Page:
Voice 2: Yes, other voice with in the void?
Voice 1: Lets have a chat.
Voice 2: All right. But if we’re in a Buddhist state of non-existance how could we have this conversation in the first place?
Voice 1: Ah, but that is a question for another time. I want to ask: do you think that a person must have good will in able to do the right thing?
Voice 2: I see that you are still pondering about silly mortal questions. Nonetheless, I would say that one does not need to have good intent to do good. In the end, it is the action itself that matters. No one knows, or really cares, about intent as long as the result is positive. For example, let us say that there is a mortal …show more content…
But have you ever heard of the saying, “The road to hell is paved with good intentions?”
Voice 1: Let’s not appeal to an artificial authority set by a quote here…
Voice 2: Fair enough! However, the quote does raise a good question. Does having good intentions necessarily mean a good outcome? No! In the end, it is the consequence that matters. I am sure that Hitler thought he was doing good to the world by ridding it of Jews. But instead he caused the world much suffering, the consequence of his actions was clearly negative. People are misguided when it comes to right and wrong.
Voice 1: Oh Godwin, you are a beautiful bastard. The point you are making could easily be used against you. People can be just as bad as determining what would be most pleasurable to the most amount of people. Especially the selfish ones… It would be easier to have a set of rules that say “do this.”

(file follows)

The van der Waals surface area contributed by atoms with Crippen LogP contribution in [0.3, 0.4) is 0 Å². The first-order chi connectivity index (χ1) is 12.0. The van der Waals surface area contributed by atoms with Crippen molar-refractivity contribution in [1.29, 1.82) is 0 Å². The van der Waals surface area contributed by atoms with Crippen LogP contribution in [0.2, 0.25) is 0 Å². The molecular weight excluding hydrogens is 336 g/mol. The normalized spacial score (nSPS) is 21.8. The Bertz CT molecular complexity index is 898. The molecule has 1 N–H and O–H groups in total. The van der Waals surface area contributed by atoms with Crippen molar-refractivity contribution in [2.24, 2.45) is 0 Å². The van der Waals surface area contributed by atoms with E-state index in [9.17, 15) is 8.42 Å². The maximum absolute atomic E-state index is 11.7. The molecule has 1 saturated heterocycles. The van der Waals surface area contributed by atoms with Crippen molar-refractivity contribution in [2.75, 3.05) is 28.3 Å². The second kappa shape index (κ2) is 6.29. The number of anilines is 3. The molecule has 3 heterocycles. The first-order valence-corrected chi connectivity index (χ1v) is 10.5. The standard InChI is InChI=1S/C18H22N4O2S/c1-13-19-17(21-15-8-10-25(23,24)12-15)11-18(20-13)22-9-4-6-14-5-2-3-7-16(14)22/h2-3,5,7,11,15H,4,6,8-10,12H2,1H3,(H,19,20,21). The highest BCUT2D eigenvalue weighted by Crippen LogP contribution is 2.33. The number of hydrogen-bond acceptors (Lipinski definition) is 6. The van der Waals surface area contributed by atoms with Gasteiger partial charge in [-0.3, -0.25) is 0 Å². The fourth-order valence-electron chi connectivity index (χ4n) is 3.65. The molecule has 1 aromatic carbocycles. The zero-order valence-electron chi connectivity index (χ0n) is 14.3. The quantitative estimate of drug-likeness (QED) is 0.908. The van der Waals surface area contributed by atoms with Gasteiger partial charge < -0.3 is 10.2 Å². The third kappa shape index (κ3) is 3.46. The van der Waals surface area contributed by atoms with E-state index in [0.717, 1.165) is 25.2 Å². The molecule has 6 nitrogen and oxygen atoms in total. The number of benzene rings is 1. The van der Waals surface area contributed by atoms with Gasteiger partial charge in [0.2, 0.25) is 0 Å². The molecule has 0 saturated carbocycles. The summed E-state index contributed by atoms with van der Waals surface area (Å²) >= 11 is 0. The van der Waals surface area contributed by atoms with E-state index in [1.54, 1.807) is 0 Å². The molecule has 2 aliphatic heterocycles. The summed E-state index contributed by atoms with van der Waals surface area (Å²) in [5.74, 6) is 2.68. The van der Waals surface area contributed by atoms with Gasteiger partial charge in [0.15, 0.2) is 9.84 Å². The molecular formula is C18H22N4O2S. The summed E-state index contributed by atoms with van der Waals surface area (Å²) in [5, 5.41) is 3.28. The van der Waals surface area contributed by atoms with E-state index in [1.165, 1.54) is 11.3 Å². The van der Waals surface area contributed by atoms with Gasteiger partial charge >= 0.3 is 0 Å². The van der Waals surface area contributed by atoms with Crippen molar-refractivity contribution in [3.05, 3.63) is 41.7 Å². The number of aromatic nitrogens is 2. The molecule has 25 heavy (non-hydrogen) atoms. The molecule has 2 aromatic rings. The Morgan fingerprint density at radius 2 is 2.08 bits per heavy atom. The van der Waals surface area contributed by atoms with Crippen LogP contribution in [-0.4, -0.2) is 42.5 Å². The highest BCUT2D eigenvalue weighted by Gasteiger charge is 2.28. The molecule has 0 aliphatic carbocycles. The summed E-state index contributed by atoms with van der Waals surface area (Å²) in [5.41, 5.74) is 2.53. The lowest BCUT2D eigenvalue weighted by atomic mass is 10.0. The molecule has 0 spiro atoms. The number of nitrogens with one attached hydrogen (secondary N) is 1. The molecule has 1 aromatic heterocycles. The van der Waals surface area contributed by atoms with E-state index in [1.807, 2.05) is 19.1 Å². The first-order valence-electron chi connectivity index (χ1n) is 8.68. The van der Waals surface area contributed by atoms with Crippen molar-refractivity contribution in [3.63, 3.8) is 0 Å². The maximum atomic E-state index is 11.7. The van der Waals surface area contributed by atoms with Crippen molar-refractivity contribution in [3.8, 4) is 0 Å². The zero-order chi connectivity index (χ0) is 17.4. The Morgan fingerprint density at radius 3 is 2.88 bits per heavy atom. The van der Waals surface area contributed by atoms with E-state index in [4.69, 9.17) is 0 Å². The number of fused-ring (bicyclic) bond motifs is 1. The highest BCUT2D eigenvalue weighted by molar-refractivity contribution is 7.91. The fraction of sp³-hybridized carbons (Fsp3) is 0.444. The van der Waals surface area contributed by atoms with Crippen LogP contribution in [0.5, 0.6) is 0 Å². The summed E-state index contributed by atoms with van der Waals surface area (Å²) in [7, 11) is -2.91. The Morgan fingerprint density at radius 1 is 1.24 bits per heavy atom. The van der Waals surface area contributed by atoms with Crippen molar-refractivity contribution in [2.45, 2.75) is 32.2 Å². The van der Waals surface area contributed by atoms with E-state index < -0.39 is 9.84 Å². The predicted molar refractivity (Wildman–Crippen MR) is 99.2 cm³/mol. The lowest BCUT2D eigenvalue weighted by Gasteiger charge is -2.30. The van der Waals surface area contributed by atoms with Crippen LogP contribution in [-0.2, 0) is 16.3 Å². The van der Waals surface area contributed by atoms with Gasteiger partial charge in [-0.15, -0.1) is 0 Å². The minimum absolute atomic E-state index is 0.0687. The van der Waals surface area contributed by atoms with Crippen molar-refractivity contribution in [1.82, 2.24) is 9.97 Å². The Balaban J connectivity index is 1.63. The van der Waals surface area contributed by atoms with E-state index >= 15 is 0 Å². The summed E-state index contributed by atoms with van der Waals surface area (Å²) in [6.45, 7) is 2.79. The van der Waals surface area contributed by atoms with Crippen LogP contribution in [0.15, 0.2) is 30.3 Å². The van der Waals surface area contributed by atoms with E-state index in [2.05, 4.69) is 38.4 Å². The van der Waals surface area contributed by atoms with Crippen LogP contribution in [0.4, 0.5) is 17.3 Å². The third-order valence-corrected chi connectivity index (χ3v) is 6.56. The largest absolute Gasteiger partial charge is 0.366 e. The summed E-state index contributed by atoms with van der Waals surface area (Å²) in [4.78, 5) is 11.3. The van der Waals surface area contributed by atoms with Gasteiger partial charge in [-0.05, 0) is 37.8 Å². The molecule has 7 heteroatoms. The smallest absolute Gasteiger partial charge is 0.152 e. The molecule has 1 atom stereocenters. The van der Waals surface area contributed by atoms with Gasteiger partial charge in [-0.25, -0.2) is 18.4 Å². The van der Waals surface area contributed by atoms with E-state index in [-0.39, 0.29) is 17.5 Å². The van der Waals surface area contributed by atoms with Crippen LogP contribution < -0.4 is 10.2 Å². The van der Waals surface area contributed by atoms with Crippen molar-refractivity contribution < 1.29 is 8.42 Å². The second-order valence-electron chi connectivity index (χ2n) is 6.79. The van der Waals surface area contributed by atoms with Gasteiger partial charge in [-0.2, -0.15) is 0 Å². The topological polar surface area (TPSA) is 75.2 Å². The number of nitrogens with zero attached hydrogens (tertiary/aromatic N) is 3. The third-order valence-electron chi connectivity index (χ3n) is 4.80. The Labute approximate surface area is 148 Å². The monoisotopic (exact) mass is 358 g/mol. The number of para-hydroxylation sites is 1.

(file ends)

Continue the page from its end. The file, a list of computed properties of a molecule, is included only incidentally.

Voice 2: That may be the case; however, I would argue that easier isn’t always better, especially in these cases. I would much rather people ponder the consequence of their actions, rather than if they have good intentions. Because when it comes to moral theories such as these isn’t the main goal to make sure that in the end everyone is happy and not make everyone think, self-righteously, that they are …show more content…
If the minority do not enjoy an action will it be effecting them for days, months, years? If it does, then the majority should rethink their actions. In the end, even your thought wants us to do good because society has deemed it that it is right to do this because it would elevate a kind of suffering from the world that ill will has a high probably of causing.
Voice 1: However, that reasoning to cause the most pleasure is in effect a good will. Our will must be good to want to cause the most pleasure and minimize suffering. Since one has a good will, they will most likely carry out the right act, whether that is an effective act is irrelevant.
Voice 2: And here we come back to one of our first points, one does not have to have good will to do good. Yes, the good willed are more likely to carry out an act that maximizes happiness but it is not necessary to happen. Even if the person did not mean good, if we praise them then maybe they can be persuaded to act so that it maximizes everyone’s happiness and not just their own. So I would agree with you on the point that a good person is more likely to carry out an action that has a good consequence but there are always exceptions to a